Designer hopes his book makes people see the chic in cheap

August 7, 2012
By Chris Saunders

3199288-9768d420dea1bad8fa3d89819d588b8aProduct designer Eric Woodard ’89 couldn’t believe what he had just pulled off. He was walking out of a flea market at the fairgrounds in Raleigh with a classic piece of furniture in tow. It was a chair by 20th-century Danish designer Hans Wegner, and he had paid virtually nothing for it.

“I was expected to be arrested as I was walking to my car,” Woodard says. “I was like, ‘Do these people know the greatness around them?'”

That was more than 20 years ago, and Woodard still has the chair and features it in his apartment. Over the years, he’s added Heywood-Wakefield chairs, a mid-20th century Danish desk and more to the list of bargains he’s found at discount furniture stores, flea markets and bazaars.

Those deals led Woodard, who lives in Greensboro, N.C., to write Thrifty Chic, a book that shows how a person can create their dream space in their home for relatively little money.

“The main reason that I wrote the book is to show folks that they can redecorate and create their perfect designer space without breaking the bank,” he says. “Even though economic times may be tight.”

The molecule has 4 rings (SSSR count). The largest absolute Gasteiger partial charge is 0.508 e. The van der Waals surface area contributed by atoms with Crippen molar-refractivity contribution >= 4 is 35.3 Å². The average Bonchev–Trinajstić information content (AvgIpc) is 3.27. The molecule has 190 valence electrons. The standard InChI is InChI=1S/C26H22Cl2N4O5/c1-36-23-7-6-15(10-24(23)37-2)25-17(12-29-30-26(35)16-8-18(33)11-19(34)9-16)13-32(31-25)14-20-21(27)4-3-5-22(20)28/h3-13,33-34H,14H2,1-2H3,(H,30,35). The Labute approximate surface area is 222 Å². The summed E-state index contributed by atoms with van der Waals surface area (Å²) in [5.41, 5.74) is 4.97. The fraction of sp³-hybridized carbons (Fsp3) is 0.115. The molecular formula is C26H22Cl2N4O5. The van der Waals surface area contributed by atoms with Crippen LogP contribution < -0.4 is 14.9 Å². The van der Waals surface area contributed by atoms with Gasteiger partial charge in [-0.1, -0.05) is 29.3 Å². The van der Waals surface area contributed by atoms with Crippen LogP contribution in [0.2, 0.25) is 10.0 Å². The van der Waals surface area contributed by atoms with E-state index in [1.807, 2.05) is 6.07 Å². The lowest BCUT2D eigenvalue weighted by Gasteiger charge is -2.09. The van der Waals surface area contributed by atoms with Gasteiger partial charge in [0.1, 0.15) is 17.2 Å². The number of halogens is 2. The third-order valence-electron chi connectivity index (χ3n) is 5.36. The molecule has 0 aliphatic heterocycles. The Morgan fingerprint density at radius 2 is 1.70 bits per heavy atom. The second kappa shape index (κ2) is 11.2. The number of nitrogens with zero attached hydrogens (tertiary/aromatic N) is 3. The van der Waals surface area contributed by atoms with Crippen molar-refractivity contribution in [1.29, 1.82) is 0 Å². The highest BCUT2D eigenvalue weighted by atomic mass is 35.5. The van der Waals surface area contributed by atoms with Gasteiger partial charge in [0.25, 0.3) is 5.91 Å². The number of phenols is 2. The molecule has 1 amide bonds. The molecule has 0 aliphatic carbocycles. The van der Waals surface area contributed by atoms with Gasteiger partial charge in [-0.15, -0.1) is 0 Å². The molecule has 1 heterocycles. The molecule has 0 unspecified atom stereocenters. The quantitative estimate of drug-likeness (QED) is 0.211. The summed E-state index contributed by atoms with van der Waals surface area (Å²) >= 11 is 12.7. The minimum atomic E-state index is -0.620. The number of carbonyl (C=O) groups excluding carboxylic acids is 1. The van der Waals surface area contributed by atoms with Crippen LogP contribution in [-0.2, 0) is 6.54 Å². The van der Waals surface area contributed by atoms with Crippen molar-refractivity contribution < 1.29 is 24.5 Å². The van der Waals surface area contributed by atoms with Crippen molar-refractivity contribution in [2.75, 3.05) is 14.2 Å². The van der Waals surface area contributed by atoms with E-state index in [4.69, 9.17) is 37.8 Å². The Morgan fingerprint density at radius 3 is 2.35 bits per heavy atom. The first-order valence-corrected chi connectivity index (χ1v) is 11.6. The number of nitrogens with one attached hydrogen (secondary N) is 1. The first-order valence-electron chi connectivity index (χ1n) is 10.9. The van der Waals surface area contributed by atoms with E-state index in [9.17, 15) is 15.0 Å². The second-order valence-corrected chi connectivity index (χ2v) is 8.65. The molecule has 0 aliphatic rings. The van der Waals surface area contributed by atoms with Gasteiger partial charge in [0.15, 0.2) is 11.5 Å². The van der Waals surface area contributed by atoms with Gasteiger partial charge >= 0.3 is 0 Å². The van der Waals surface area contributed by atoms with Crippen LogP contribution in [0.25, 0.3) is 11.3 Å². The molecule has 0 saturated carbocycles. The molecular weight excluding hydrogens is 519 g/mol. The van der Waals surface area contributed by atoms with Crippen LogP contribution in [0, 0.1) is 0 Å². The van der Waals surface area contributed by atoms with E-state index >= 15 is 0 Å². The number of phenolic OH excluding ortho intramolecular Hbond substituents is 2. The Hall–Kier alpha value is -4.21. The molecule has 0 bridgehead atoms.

portraitWoodard, who also owns Morphos Design, a company that specializes in luxury truck conversions, wrote the book based on his own experience. He says visitors to his home, which he redecorated for less than $1,000 just before writing the book, are amazed at how little he spends for his pieces.

Woodard hopes he can change the way readers think about home design. “They’re thinking that they’re going to have to spend much more money than most folks have now,” he says. “But when they consider flea markets and bazaars, their mindsets are changing. A lot of people are surprised at the quality you can find at those venues.”


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